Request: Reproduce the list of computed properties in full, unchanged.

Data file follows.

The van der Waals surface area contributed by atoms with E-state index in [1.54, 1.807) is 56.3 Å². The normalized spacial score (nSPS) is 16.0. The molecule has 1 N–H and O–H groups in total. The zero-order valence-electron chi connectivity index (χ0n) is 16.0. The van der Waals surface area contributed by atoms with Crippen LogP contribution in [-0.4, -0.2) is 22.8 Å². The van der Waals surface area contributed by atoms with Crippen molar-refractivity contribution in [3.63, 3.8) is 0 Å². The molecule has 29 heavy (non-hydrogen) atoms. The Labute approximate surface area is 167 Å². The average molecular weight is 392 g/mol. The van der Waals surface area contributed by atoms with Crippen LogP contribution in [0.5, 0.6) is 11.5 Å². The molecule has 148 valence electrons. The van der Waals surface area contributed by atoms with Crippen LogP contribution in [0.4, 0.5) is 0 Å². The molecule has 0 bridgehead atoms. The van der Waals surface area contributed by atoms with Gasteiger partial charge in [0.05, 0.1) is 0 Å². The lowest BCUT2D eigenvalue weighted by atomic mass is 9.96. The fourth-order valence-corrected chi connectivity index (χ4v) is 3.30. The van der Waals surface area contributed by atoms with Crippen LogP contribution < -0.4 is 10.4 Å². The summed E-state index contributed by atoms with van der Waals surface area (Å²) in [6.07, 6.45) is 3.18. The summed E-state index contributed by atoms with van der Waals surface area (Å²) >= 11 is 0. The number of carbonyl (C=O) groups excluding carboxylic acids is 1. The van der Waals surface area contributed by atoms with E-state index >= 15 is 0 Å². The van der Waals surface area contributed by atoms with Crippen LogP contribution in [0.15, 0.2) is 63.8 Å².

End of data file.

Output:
The van der Waals surface area contributed by atoms with E-state index in [1.54, 1.807) is 56.3 Å². The normalized spacial score (nSPS) is 16.0. The molecule has 1 N–H and O–H groups in total. The zero-order valence-electron chi connectivity index (χ0n) is 16.0. The van der Waals surface area contributed by atoms with Crippen LogP contribution in [-0.4, -0.2) is 22.8 Å². The van der Waals surface area contributed by atoms with Crippen molar-refractivity contribution in [3.63, 3.8) is 0 Å². The molecule has 29 heavy (non-hydrogen) atoms. The Labute approximate surface area is 167 Å². The average molecular weight is 392 g/mol. The van der Waals surface area contributed by atoms with Crippen LogP contribution in [0.5, 0.6) is 11.5 Å². The molecule has 148 valence electrons. The van der Waals surface area contributed by atoms with Crippen LogP contribution in [0.4, 0.5) is 0 Å². The molecule has 0 bridgehead atoms. The van der Waals surface area contributed by atoms with Gasteiger partial charge in [0.05, 0.1) is 0 Å². The lowest BCUT2D eigenvalue weighted by atomic mass is 9.96. The fourth-order valence-corrected chi connectivity index (χ4v) is 3.30. The van der Waals surface area contributed by atoms with Crippen LogP contribution < -0.4 is 10.4 Å². The summed E-state index contributed by atoms with van der Waals surface area (Å²) in [6.07, 6.45) is 3.18. The summed E-state index contributed by atoms with van der Waals surface area (Å²) >= 11 is 0. The number of carbonyl (C=O) groups excluding carboxylic acids is 1. The van der Waals surface area contributed by atoms with E-state index >= 15 is 0 Å². The van der Waals surface area contributed by atoms with Crippen LogP contribution in [0.15, 0.2) is 63.8 Å².